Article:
It should be restructured and run as a corporate entity rather than the fiefdom of politicians.
The Railgate episode has been a painful sight for millions of countrymen, and for the large body of railwaymen in particular. However, this is also an opportune moment to re-jig the IR monolith.
Once the bulwark of India’s transport sector, it has steadily forfeited its pre-eminence in the country’s transport business. IR, therefore, needs to rediscover itself as a vibrant lifeline for the country’s economy. Though there cannot be a foolproof method to prevent scams, , some steps can be taken to infuse resilience and strength in the set-up. These measures can be outlined.
First, IR must unambiguously commit to essentially being a corporate entity, rather than cast itself in the somewhat ambivalent role of being a departmental undertaking with public service obligation. It should bear the responsibility to carry the nation’s freight and passengers efficiently and economically. It must drastically cut a whole range of freebies and concessions, irrational subsidies, continuing only those giveaways that fall in the genuine ambit of corporate social responsibility.
Today, IR carries just 30 per cent of the country’s freight and 10 per cent of passenger traffic. It has been unable to benefit from the overall increase in passengers and freight. IR has been steadily losing its business share because it has failed to build matching capacity.
Its primary obligation has to be towards capacity enhancement; it can ill-afford to revel in the luxury of remote area connectivity projects through unviable rail lines.
Second, IR needs to be freed from the whims and caprices of policymakers, or rather, unbridled satraps who have viewed the Railways mainly as a fiefdom for their sectarian objectives. A separate budget for the Railways, now an irrelevance, provides a facile platform to the Railway Minister for winning plaudits by playing to the populist gallery. It has done immense damage and must be dispensed with. IR will instead be served well by an independent regulator for defining and safeguarding its commercial interests. Likewise, an advisory council with representation from among business leaders, reputed academicians and professionals, if put in place for effective interaction and advice on investment and business plans, can be of great help.
Third, as reforming IR will require large-scale financial restructuring, it will also involve the shedding or even ring-fencing, of its non-core assets, activities, and businesses. There is little justification for IR to commit its scarce resources to in-house manufactures of much of its rolling stock and other equipment requirements. Its management structure and organisation, that has endured over 150 years, served well in the wake of the first industrial revolution. Now, amidst the third such revolution, the structure is outdated. The information-based organisation needs far fewer levels of management than the command-and-control model.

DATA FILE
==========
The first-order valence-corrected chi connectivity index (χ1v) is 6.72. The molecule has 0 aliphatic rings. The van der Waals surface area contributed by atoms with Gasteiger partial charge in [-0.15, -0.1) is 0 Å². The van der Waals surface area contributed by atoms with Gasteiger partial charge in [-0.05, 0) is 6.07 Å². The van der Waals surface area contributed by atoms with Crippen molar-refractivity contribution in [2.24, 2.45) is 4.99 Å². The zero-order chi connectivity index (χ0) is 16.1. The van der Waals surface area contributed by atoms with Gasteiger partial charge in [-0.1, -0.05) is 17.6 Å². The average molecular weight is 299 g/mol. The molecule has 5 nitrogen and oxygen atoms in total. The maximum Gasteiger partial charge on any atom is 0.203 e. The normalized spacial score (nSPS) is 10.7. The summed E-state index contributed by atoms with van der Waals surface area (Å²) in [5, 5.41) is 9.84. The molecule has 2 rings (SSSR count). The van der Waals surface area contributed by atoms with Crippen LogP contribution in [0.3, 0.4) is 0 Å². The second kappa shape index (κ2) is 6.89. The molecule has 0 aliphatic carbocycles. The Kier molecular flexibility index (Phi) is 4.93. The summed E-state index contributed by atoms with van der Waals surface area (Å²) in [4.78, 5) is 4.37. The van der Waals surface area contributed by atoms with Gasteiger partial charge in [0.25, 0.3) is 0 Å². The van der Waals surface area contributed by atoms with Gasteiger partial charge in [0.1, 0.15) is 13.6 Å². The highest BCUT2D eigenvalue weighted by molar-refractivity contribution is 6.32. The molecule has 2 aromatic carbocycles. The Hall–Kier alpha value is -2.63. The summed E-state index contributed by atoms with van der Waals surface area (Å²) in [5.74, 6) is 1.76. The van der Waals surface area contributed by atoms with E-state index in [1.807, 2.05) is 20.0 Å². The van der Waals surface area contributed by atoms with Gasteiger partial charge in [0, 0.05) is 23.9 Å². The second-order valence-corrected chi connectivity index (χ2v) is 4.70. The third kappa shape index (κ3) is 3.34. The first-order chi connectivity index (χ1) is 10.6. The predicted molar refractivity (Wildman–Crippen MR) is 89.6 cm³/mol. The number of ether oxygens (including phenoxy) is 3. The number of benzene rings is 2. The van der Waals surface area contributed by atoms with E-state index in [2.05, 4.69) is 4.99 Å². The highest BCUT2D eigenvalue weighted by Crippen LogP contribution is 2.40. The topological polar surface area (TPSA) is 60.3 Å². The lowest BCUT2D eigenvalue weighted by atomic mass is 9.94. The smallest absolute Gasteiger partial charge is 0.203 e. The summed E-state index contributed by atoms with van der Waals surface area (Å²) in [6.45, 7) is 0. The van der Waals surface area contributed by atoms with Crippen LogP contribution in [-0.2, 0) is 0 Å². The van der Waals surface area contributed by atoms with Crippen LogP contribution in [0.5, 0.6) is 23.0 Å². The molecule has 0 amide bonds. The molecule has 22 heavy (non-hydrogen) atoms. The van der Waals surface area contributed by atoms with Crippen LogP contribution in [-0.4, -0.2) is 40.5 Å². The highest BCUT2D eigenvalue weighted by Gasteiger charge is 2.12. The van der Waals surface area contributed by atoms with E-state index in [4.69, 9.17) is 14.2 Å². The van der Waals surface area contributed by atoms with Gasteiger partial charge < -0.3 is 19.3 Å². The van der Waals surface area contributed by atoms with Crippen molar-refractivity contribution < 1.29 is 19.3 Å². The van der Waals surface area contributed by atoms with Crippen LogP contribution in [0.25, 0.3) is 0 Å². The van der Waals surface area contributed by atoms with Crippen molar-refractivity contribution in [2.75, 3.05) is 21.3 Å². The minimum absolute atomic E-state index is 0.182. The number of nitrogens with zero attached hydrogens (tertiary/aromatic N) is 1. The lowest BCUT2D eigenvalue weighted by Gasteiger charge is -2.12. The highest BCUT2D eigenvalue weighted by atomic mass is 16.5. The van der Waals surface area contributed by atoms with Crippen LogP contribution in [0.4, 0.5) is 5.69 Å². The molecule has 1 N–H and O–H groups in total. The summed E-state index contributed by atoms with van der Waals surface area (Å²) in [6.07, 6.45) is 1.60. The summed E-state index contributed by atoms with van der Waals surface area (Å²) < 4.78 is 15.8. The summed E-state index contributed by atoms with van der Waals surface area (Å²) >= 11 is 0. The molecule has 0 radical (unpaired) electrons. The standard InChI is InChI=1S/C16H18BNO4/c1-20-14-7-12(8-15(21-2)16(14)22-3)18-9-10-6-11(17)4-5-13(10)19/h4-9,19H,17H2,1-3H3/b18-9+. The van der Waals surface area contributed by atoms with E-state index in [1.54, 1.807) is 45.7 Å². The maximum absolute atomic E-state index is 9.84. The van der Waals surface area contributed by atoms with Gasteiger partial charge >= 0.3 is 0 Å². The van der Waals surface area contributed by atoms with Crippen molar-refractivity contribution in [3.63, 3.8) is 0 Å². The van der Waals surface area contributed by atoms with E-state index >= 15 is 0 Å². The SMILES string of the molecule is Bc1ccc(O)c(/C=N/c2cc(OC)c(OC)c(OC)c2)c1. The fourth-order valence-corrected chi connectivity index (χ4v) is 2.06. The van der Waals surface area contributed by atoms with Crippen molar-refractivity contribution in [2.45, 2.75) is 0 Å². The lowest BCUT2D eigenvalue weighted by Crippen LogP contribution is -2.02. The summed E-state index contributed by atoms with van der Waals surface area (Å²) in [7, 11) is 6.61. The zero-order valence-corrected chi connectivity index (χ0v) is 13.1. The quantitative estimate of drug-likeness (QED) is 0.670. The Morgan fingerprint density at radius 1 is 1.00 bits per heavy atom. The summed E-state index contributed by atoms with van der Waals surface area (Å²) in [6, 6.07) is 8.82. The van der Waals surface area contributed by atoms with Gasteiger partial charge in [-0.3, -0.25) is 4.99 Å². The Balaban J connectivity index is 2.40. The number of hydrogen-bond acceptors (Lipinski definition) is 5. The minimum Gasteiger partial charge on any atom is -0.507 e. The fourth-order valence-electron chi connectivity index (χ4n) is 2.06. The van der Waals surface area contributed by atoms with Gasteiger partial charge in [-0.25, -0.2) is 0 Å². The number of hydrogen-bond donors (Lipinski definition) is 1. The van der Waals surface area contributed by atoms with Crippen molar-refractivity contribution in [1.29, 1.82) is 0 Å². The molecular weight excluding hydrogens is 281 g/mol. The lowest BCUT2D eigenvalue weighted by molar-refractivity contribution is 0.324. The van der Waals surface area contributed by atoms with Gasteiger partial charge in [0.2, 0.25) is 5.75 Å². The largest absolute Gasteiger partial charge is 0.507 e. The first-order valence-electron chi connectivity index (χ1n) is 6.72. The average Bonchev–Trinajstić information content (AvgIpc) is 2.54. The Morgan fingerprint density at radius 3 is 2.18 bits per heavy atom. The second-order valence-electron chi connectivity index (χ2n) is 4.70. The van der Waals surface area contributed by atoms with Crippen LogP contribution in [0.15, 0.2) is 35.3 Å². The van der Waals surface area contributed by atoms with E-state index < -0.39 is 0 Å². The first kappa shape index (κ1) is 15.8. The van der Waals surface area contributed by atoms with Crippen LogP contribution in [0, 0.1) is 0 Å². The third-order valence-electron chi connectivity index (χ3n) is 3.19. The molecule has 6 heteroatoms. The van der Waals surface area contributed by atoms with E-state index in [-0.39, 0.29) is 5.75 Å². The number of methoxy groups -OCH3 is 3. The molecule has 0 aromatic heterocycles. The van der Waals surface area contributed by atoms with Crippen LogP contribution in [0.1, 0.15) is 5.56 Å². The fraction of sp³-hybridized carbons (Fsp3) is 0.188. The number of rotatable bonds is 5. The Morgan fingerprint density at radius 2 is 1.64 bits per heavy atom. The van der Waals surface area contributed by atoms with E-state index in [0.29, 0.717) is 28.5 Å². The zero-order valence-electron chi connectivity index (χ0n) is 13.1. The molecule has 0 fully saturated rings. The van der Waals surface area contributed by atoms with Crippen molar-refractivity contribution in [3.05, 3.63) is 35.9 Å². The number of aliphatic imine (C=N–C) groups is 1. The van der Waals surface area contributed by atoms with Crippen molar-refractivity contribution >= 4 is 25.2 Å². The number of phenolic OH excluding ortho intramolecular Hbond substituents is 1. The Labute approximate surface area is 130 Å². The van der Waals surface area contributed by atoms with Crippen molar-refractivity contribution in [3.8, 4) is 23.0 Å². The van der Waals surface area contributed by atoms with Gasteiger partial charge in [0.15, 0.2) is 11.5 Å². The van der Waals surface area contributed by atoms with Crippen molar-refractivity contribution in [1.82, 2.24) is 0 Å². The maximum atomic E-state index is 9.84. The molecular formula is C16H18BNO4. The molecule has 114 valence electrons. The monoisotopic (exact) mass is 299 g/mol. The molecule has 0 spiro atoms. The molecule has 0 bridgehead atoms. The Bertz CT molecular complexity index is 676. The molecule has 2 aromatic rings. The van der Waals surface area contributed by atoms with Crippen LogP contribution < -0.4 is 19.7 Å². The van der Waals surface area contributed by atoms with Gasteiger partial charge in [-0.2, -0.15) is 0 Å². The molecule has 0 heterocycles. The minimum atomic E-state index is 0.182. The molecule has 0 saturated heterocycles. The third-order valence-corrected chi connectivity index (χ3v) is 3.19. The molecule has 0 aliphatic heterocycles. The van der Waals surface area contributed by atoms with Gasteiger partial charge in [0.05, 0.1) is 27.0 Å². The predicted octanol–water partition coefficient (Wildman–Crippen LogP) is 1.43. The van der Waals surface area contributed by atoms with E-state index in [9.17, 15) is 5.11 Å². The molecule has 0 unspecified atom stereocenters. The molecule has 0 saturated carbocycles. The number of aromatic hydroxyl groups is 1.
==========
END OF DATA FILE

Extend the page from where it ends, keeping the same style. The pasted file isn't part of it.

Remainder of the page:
A plan to rationalise and reorganise the apex level managerial cadres, to trim the tiers that only retard and slow down decision-making and blur responsibility, is a clear need. Large station complexes, major freight depots and centres, maintenance depots and installations may all be endowed with local area managers with delegated authority over all functionaries and disciplines.
In March 2005, China streamlined the traditional 4-tiered “railway department, railway office, railway branch, railway station” into a 3-tiered “railway department, railway office, railway station” system. Why shouldn’t IR follow suit?
It’s the Railway Board that must lead the initiative. Too many routine and mundane functions are being taken up by the Board/Ministry, with over a hundred Joint Secretary-and-above level incumbents in Rail Bhawan.
It needs to ruthlessly prune the number of officers and staff to at least less than half. Again, over the years, the system has been subject to the wrong kind of tinkering, only enabling the senior bureaucracy to swell their ranks and enhance their avenues for promotions. Fourth, the Board is anything but a well-knit, cohesive corporate group.
The different departments of the organisation pursue conflicting goals to the detriment of organisational effectiveness. Operational silos have sapped the energy and vitality of the system.
Like in the armed forces, top general administration posts must perforce be manned only by those who are exposed to the rigours of operations in the field and interactions with customers. There may be a rigorous selection process for officers from different disciplines to be in the general administration pool.
For objectivity, fair-play, and transparency, a standing selection panel will need to be appointed with an acknowledged HRD expert, a representative from business/industry, one from academia, besides a senior railway officer.
Fifth, the organisation of the Railway Board needs to be overhaul. This is to effect a functional segregation of its passenger and freight businesses.
The Board should be altered from a departmental, as at present, to a functional composition, say, a Member each for (i) freight services, (ii) passenger services, (iii) infrastructure (track, signalling, electrification, buildings), (iv) rolling stock and equipment, (v) HRD, including industrial relations, vigilance, and safety, (vi) finance, including accounts and material management, besides (vii) Chairman as the CEO with responsibility for overall coordination and control, along with planning, R&D, and external relations.
Today, confronted with onerous challenges, IR can do well to experiment with a chief executive being drawn from among proven national or international business experts.
(The author is former CMD, CONCOR.)